South African Music Studies

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Mothers of the Church: Coloured women’s society music and South African gender issues

M Jorritsma


´n Hen wat kraai se nek word omgedraai. Daar’s net ´n haan mos op ´n kerktoring—baie kerke— het jy al gesien? [A hen that crows gets its neck wrung. There are only roosters on church towers—many churches—have you seen this?] (Joyce Grootboom, 2005)
Die man is die dak van die huis. [The man is the roof of the house.] (Community proverb)

On 3 July 2005, I attended a communion service at the East Street Congregational Church in the residential area for coloured people known as Kroonvale, near Graaff-Reinet.1 The organist played hymns as background music before the service began and, sheltered by the sound, the congregation became unusually talkative. After a shout of ‘Stilte’! (Afrikaans for ‘Silence!’), the vrouediens (women’s society) and the jongsusters (young women’s group) began a series of koortjies (choruses),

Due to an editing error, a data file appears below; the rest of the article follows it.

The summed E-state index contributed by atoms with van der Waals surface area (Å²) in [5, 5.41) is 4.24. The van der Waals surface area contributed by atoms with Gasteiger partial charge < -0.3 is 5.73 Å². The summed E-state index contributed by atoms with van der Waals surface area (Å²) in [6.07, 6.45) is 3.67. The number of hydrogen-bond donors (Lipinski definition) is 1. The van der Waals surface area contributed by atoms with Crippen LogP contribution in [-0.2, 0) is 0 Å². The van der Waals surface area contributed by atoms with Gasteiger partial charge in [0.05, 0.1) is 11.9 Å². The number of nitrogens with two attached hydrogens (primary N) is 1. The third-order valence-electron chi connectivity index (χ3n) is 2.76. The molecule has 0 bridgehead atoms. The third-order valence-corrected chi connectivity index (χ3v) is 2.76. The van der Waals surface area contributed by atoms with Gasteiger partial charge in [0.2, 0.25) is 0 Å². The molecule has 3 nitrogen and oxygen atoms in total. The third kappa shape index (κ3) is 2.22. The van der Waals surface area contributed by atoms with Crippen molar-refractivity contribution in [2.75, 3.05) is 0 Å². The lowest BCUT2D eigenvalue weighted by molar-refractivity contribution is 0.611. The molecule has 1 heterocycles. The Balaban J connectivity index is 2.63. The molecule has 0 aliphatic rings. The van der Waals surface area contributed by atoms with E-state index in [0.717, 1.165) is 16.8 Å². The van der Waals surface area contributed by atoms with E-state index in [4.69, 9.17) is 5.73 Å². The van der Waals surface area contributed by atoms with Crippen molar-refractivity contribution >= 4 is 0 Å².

thereby forcing the congregation to sing instead of to discuss the news of the week. The congregation sang dutifully and order was restored. Later in the service, after communion, the vrouediens and jongsusters members again took charge of the situation. This time, they rose to their feet, formed a line and danced around the church singing a loud, joyful koortjie, ‘Die engele roer die bad om siekes gesond te maak’ (The angels stir the pool to heal the sick).2 Led by Suster Hendriks, a short, wiry older lady with lively, mischievous eyes, they wound their way around the church aisles. For those few minutes, the women of the church controlled the space.
AJOL African Journals Online